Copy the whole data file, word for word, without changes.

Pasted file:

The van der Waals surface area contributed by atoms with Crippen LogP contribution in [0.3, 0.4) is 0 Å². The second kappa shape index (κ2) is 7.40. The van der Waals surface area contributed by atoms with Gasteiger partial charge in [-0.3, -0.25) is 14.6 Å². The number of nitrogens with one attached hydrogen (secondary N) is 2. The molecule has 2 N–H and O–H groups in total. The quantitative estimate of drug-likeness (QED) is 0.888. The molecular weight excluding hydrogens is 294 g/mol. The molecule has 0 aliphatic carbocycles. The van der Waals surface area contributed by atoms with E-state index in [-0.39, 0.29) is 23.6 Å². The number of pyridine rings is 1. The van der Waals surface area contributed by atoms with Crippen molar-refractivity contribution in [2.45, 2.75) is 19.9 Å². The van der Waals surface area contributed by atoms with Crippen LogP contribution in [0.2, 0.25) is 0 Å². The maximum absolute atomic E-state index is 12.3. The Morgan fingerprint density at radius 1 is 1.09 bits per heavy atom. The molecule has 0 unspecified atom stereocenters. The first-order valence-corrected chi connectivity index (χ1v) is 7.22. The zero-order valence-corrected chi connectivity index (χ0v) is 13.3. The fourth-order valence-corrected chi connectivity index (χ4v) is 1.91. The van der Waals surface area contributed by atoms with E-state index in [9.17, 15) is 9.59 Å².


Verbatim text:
The van der Waals surface area contributed by atoms with Crippen LogP contribution in [0.3, 0.4) is 0 Å². The second kappa shape index (κ2) is 7.40. The van der Waals surface area contributed by atoms with Gasteiger partial charge in [-0.3, -0.25) is 14.6 Å². The number of nitrogens with one attached hydrogen (secondary N) is 2. The molecule has 2 N–H and O–H groups in total. The quantitative estimate of drug-likeness (QED) is 0.888. The molecular weight excluding hydrogens is 294 g/mol. The molecule has 0 aliphatic carbocycles. The van der Waals surface area contributed by atoms with E-state index in [-0.39, 0.29) is 23.6 Å². The number of pyridine rings is 1. The van der Waals surface area contributed by atoms with Crippen molar-refractivity contribution in [2.45, 2.75) is 19.9 Å². The van der Waals surface area contributed by atoms with Crippen LogP contribution in [0.2, 0.25) is 0 Å². The maximum absolute atomic E-state index is 12.3. The Morgan fingerprint density at radius 1 is 1.09 bits per heavy atom. The molecule has 0 unspecified atom stereocenters. The first-order valence-corrected chi connectivity index (χ1v) is 7.22. The zero-order valence-corrected chi connectivity index (χ0v) is 13.3. The fourth-order valence-corrected chi connectivity index (χ4v) is 1.91. The van der Waals surface area contributed by atoms with E-state index in [9.17, 15) is 9.59 Å².